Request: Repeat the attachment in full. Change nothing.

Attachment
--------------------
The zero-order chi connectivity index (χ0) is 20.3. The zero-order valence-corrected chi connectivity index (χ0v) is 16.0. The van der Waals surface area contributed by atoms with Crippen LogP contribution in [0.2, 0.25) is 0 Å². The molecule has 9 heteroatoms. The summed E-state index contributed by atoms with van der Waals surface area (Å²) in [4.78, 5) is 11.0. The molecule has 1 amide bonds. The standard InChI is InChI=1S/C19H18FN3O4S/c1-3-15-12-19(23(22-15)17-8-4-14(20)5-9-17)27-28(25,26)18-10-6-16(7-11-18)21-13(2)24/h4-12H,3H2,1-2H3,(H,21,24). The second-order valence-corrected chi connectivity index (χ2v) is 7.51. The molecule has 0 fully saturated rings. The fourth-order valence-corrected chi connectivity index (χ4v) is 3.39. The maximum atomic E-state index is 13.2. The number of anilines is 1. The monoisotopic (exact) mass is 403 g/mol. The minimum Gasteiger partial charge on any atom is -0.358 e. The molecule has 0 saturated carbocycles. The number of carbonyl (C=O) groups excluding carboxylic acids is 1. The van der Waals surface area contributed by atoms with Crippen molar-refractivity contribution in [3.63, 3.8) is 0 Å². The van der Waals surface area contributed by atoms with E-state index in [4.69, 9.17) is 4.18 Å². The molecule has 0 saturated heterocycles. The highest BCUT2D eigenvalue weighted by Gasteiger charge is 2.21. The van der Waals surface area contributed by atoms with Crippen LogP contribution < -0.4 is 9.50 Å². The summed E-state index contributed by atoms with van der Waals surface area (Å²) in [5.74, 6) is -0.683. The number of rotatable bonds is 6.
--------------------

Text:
The zero-order chi connectivity index (χ0) is 20.3. The zero-order valence-corrected chi connectivity index (χ0v) is 16.0. The van der Waals surface area contributed by atoms with Crippen LogP contribution in [0.2, 0.25) is 0 Å². The molecule has 9 heteroatoms. The summed E-state index contributed by atoms with van der Waals surface area (Å²) in [4.78, 5) is 11.0. The molecule has 1 amide bonds. The standard InChI is InChI=1S/C19H18FN3O4S/c1-3-15-12-19(23(22-15)17-8-4-14(20)5-9-17)27-28(25,26)18-10-6-16(7-11-18)21-13(2)24/h4-12H,3H2,1-2H3,(H,21,24). The second-order valence-corrected chi connectivity index (χ2v) is 7.51. The molecule has 0 fully saturated rings. The fourth-order valence-corrected chi connectivity index (χ4v) is 3.39. The maximum atomic E-state index is 13.2. The number of anilines is 1. The monoisotopic (exact) mass is 403 g/mol. The minimum Gasteiger partial charge on any atom is -0.358 e. The molecule has 0 saturated carbocycles. The number of carbonyl (C=O) groups excluding carboxylic acids is 1. The van der Waals surface area contributed by atoms with Crippen molar-refractivity contribution in [3.63, 3.8) is 0 Å². The van der Waals surface area contributed by atoms with E-state index in [4.69, 9.17) is 4.18 Å². The molecule has 0 saturated heterocycles. The highest BCUT2D eigenvalue weighted by Gasteiger charge is 2.21. The van der Waals surface area contributed by atoms with Crippen LogP contribution < -0.4 is 9.50 Å². The summed E-state index contributed by atoms with van der Waals surface area (Å²) in [5.74, 6) is -0.683. The number of rotatable bonds is 6.